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Janet Cardiff and George Bures Miller, courtesy of the artists, Fraenkel Gallery, San Francisco, and Luhring Augustine, New York

 

Maybe you were among the lucky visitors to a sonic installation at San Francisco’s Fort Mason Center a couple years ago.

Making art from San Quentin's Death Row

May 16, 2018
Photo Melissa Ysais (2018) / Courtesy of The William A. Noguera Trust/Artists Rights Society (ARS), New York.

 

About 750 incarcerated people have been sentenced to death in California. One of them is William Noguera. He’s a Colombian-American who grew up in a suburb of L.A, and he’s spent nearly 30 years on San Quentin’s Death Row after murdering his girlfriend’s mother when he was a teenager.

“Right now we’re standing in front of a more arid desert feature,” says my tour guide Darryl Smith. It’s an odd thing to point out in the middle of San Francisco — and the street sounds nearby don’t let you forget that you’re in the heart of the Tenderloin, but as soon as you set foot in this park, you know you’ve walked into a unique space.

Nick Williams

 

In the gallery below his woodshop, master woodworker George Wurtzel has two portraits of himself on display.

Curator Ashara Ekundayo: Sights & Sounds

Mar 8, 2018
Courtesy Ashara Ekundayo

Sights & Sounds is your weekly guide to the Bay Area arts scene. Curator Ashara Ekundayo told KALW’s Jen Chien about three fantastic arts events happening around the Bay this week.

Liza Veale

An East Oakland warehouse is ground zero of a unfortunate standoff between art and marijuana. Over 30 artists are facing possible eviction, after a cannabis investment fund bought their building—one of Oakland’s oldest live/work artist housing.

 

Ramekon O’Arwisters is a fabric and social practice artist who likes to say he has “no reverence for systems of control.” He is best known for creating a series of public art events called crochet jams, where he makes a space for people to create a communal work of art.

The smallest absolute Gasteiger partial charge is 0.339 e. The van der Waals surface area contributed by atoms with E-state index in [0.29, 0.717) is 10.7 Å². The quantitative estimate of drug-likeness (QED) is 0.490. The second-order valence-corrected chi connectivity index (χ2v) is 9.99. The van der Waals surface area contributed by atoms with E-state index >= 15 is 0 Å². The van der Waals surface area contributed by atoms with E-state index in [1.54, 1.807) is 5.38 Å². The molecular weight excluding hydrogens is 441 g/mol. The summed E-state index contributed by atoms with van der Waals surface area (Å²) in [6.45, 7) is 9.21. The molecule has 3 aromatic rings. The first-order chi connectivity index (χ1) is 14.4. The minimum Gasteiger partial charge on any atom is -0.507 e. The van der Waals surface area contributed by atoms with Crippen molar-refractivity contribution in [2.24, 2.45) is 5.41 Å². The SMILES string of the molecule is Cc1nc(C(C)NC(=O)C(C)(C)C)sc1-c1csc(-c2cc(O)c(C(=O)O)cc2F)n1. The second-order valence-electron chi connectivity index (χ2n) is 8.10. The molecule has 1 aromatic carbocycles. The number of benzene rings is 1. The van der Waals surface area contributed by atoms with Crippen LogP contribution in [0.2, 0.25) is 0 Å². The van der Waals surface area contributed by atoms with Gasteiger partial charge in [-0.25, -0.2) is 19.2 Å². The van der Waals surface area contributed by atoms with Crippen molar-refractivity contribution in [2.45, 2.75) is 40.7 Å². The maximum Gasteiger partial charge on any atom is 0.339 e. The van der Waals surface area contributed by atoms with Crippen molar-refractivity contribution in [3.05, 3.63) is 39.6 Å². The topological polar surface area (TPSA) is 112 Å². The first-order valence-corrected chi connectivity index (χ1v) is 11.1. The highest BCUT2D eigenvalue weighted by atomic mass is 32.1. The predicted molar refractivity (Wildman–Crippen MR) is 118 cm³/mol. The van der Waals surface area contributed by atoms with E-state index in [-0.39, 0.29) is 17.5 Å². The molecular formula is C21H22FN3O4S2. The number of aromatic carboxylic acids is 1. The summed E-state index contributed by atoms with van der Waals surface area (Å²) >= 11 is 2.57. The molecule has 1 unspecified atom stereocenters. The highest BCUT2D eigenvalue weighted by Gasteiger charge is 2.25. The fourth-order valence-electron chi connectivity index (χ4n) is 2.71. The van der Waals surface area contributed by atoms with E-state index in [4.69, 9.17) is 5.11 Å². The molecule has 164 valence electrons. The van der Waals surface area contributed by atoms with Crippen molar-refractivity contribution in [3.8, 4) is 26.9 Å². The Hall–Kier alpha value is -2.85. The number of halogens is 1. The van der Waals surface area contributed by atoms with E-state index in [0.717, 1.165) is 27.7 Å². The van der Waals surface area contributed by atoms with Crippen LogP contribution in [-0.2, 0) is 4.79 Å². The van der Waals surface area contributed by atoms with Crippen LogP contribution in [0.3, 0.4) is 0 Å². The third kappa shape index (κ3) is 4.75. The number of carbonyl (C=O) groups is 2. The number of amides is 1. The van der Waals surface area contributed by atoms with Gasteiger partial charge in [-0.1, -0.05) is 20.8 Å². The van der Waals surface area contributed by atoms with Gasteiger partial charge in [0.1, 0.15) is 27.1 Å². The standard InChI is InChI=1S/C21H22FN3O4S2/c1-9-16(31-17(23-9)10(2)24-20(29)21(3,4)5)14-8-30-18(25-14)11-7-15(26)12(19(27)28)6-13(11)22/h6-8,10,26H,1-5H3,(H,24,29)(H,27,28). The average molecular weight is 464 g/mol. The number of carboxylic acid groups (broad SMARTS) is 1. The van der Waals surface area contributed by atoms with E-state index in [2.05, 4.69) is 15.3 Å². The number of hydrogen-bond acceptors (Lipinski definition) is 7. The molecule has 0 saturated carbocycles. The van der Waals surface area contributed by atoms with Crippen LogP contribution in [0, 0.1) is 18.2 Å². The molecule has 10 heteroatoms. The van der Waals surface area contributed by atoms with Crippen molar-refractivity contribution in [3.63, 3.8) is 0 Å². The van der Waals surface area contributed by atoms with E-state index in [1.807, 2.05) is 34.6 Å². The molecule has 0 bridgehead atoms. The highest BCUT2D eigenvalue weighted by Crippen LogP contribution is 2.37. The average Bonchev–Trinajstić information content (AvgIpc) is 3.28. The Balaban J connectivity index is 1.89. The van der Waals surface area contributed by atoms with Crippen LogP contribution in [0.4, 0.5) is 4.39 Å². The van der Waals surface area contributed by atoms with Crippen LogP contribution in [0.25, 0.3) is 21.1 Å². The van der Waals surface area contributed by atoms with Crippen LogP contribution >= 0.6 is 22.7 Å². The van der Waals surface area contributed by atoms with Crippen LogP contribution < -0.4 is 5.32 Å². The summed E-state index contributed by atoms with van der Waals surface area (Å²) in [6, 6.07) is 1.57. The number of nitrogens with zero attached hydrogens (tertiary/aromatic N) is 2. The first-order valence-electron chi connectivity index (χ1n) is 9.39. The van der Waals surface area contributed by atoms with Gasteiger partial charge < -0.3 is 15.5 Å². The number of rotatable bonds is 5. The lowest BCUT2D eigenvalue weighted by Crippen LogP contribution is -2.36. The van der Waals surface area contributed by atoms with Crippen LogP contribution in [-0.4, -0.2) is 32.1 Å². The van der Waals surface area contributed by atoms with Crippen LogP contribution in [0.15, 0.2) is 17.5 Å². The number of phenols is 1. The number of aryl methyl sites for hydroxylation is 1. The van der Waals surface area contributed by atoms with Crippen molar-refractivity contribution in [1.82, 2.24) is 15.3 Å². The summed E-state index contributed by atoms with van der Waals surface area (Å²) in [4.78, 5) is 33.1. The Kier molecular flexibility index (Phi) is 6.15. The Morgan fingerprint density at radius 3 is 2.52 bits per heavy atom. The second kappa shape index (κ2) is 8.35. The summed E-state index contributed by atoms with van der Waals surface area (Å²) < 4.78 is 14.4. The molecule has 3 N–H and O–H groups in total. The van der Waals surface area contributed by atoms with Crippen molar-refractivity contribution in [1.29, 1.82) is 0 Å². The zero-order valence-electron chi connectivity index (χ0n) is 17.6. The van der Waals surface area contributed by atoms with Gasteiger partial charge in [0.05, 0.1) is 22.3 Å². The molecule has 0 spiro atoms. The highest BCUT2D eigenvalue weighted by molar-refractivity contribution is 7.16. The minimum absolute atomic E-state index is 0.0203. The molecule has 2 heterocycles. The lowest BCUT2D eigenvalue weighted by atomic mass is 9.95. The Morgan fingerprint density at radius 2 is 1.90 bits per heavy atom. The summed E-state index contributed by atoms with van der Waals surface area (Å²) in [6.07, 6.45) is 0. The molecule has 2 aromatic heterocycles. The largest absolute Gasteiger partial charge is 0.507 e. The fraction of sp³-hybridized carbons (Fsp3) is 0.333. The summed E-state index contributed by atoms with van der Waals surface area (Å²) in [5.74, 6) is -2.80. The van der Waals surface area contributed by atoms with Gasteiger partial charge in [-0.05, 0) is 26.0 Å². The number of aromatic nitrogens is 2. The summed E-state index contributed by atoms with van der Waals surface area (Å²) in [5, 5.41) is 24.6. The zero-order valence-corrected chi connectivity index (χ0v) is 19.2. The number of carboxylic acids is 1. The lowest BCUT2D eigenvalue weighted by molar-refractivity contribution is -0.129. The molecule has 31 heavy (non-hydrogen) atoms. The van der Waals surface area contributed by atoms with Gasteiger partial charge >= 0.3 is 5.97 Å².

Whitney Bell got tired of receiving unwanted sexually explicit photos from men, and decided to do something about it. 

Your Call: San Francisco Mime Troupe Launches “Walls”

Jul 5, 2017
San Francisco Mime Troupe

For the past 58 years, the San Francisco Mime Troupe has been fighting oppression by creating socially relevant theater and making us laugh at the absurdities of contemporary life. 

If you’ve never seen the Mime Troupe, they’re not actual mimes. They use the word 'mime' in the ancient sense: to mimic. They talk. They sing. And they make a lot of noise. 

This year's performance, 'Walls,' asks: How can a nation of mostly immigrants declare war on immigration?

Claire Stremple

 

“Oh, my god!”

 

Erica Deeman gasps as she walks into her solo exhibition for the first time.

 

“Sometimes I have to pinch myself. It is the first time I’ve seen them all in a room together, all thirty pieces framed.”

Putting the art back in BART

Jun 6, 2017
Reis Thebault

Travelers at the Orinda BART station are in a hurry. They don’t seem to notice the abstract, multicolored, geometric shapes on each wall. 

Photo by Joen Madonna

 

If you’ve read the San Francisco Chronicle in the last 15 or so years, you probably saw something unique. Once a week, the paper published an illustration called “All Over Coffee” that showed a fresh view of San Francisco, accompanied by words of random insight. 

Is remix culture an exciting new development in the arts, or a sign that genuine creativity is dead?


In October 2016,  over 2000 people took part in more than 30 events across the Bay Area as part of the first-ever Reimagine End of Life Festival

This story is set to the music of Bay Area shakuhachi player Masayuki Koga, who runs the Japanese Music Institute of America